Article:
Army Council Instruction (ACI) 2268 of 6th December 1916 authorised the formation, in London, of No.309 (Honourable Artillery Company) Siege Battery, R.G.A. from personnel of the H.A.C. with effect from 27th November 1916. It was to be equipped with four 6-inch B.L. Howitzers. After five months training in various camps in the UK the Battery landed at Le Havre on 27th April 1917 with a full complement of 137 officers and men, and a week later it went up to the line in Ypres as one of the five batteries comprised in the 88th Heavy Artillery Group. Later, in February 1918 the number of howitzers was increased to six bringing the personnel strength up to 180 all ranks.Throughout the war the total number posted to the battery was 401 of whom 5 officers and 34 other ranks were killed and six officers and 64 other ranks wounded. Thirty-one left the battery to take up commissions in other batteries. The nominal roll is provided in an appendix showing the dates of joining the battery; the names of those who died are boxed.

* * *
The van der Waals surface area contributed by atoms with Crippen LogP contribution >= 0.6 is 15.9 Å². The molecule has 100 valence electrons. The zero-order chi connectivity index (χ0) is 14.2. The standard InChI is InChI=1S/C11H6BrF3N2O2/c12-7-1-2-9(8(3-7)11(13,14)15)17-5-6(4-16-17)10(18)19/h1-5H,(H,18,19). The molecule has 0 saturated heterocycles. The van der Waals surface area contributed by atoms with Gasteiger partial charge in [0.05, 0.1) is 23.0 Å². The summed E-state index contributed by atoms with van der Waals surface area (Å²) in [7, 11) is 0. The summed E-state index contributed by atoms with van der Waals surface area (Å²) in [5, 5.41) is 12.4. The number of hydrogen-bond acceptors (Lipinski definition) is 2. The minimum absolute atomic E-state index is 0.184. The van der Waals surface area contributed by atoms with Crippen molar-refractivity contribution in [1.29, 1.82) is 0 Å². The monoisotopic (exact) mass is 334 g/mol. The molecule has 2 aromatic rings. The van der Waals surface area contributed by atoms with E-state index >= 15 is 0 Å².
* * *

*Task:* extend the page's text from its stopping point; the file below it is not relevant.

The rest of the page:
This book provides not only an accurate history of the battery but also a representative account of life in a howitzer battery on active service. In his War Books Cyril Falls refers to it as one of the very best of unit narratives which is high praise indeed. It certainly does bring out another side of the war, that of action and existence well behind the front line trenches, on the receiving end of enemy counter-battery fire and counter bombardments; this war was essentially a war of the guns.
LONDON GUNNERS. THE STORY OF THE H.A.C. SIEGE BATTERY IN ACTION
The record of 309 (H.A.C.) Siege Battery on the Western Front from May 1917, when it arrived in France, to the armistice. A representative account of life in a six-inch howitzer battery in and out of action.In his War Books Cyril Falls refers to it as one of the very best of unit narratives which is high praise indeed.